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The two PCBs (Arduino + controller) were fixed onto each other using PCB studs; the Arduino PCB already has several holes for this purpose. The controller PCB in turn was fixed to a piece of 3mm MDF that would be attached to the case.

The front panel was already done; I made that as part of the LED matrix using the laser cutter at TimeLab Gent. The rest of the case was made so the front panel (made from 3mm MDF) would slide snugly in 3mm grooves and stay put without needing extra fixation.

The back panel was also made from 3mm MDF, in two overlapping parts. The idea was that one part would slide behind the other part to allow access to the battery pack. This required enlarging the groove for the back to 6mm for about half of its length.

Finally, a third groove was made to hold the back panel for the PCBs.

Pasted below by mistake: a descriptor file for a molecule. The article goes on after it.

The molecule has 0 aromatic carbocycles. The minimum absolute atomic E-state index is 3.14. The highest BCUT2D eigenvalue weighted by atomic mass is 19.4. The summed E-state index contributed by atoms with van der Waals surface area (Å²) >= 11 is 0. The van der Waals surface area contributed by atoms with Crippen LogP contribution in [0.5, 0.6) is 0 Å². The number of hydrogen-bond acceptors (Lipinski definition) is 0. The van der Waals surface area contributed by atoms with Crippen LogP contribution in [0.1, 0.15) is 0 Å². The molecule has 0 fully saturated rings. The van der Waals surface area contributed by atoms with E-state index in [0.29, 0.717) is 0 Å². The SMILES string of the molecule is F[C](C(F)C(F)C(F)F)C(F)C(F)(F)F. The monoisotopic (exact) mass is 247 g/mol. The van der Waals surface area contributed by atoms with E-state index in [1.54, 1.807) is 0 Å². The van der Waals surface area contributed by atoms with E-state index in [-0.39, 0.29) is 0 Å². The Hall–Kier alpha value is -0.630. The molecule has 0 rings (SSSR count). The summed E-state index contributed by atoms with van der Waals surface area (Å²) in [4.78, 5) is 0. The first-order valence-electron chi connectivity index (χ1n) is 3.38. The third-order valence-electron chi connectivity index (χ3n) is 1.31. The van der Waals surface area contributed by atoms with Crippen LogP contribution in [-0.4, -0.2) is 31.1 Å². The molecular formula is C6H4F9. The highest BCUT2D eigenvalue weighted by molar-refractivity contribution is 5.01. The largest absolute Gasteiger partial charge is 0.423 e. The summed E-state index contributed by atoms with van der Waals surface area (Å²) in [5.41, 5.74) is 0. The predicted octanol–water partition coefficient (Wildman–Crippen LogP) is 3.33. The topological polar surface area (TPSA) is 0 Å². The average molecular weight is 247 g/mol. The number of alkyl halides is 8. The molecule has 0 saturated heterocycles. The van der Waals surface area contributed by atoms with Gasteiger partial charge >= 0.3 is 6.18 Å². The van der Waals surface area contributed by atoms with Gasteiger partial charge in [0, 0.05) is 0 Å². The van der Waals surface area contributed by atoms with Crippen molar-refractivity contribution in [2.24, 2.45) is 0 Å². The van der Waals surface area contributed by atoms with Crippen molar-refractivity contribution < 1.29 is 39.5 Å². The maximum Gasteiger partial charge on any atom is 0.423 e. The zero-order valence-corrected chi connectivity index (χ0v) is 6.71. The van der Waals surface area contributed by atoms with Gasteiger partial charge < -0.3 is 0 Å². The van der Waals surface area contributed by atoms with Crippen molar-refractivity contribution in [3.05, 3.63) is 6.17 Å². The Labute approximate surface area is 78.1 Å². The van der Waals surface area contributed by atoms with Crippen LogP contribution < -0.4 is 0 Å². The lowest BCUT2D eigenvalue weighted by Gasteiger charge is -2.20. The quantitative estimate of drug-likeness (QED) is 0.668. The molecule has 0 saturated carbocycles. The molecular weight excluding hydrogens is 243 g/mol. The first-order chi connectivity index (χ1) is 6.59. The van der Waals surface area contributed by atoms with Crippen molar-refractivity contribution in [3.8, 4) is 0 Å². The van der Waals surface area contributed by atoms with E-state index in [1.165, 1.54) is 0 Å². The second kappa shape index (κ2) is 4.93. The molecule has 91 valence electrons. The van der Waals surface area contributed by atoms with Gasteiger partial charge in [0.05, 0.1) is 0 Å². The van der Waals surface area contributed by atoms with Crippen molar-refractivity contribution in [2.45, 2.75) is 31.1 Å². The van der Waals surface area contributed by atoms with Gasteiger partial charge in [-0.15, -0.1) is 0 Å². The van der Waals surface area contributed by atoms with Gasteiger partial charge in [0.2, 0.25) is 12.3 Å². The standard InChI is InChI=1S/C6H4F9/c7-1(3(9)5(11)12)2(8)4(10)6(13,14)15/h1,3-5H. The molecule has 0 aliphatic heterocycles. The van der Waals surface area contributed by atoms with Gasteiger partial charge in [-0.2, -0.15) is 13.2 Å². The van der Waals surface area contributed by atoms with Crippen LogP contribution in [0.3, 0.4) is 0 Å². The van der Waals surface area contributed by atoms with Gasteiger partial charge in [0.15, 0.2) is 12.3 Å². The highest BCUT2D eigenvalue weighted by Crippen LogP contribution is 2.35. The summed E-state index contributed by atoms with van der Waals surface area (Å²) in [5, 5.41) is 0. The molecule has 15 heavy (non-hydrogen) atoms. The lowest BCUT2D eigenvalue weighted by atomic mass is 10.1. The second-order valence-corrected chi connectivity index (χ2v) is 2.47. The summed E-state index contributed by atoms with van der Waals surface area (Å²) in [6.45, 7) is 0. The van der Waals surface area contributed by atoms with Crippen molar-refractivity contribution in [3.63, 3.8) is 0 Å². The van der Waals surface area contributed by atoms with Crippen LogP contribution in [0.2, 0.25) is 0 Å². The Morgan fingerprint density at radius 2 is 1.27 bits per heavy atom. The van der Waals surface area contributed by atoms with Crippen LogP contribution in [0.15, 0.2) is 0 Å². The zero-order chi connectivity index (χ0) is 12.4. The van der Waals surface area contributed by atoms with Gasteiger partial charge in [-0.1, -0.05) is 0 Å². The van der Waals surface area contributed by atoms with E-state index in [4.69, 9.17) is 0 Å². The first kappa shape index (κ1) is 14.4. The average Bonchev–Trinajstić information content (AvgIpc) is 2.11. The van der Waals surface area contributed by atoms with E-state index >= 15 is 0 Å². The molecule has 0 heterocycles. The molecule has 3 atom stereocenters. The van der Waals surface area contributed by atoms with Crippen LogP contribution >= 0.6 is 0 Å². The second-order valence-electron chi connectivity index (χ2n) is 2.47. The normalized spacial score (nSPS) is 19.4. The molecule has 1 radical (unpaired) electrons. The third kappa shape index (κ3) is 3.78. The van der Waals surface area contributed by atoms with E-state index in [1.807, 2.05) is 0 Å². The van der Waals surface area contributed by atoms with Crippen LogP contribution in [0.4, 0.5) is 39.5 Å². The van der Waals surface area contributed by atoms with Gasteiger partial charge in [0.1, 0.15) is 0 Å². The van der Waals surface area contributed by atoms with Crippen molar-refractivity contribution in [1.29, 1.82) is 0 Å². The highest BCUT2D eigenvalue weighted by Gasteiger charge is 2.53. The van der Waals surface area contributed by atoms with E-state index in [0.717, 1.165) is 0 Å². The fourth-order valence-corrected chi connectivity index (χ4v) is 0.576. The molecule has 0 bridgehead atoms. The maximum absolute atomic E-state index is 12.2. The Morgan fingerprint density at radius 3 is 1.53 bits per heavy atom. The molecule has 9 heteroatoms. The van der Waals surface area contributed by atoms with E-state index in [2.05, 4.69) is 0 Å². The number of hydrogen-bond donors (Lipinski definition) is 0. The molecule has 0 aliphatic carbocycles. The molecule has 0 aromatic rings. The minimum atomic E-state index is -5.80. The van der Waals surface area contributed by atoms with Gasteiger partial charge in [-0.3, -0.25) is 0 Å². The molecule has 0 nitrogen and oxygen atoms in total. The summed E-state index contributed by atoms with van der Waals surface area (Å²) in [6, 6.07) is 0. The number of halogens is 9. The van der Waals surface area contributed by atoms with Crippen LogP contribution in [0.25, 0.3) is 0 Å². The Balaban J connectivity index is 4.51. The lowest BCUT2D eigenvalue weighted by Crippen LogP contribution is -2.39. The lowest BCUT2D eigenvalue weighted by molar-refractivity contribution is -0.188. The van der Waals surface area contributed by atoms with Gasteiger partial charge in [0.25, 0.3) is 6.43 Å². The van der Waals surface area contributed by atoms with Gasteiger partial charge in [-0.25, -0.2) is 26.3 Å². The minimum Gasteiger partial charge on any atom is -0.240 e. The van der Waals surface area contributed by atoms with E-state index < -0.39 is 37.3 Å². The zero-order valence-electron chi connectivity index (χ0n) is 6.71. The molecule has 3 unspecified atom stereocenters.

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The loose pieces, cut to size and with grooves. Glueing the top and the sides together.
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Upside down with mounting holes for screws exposed. This is how the electronics fit.
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The on/off switch and the slider to expose the battery pack are on the back side, the LED array is the front side. One side has a hole that exposes the Arduino's USB connector.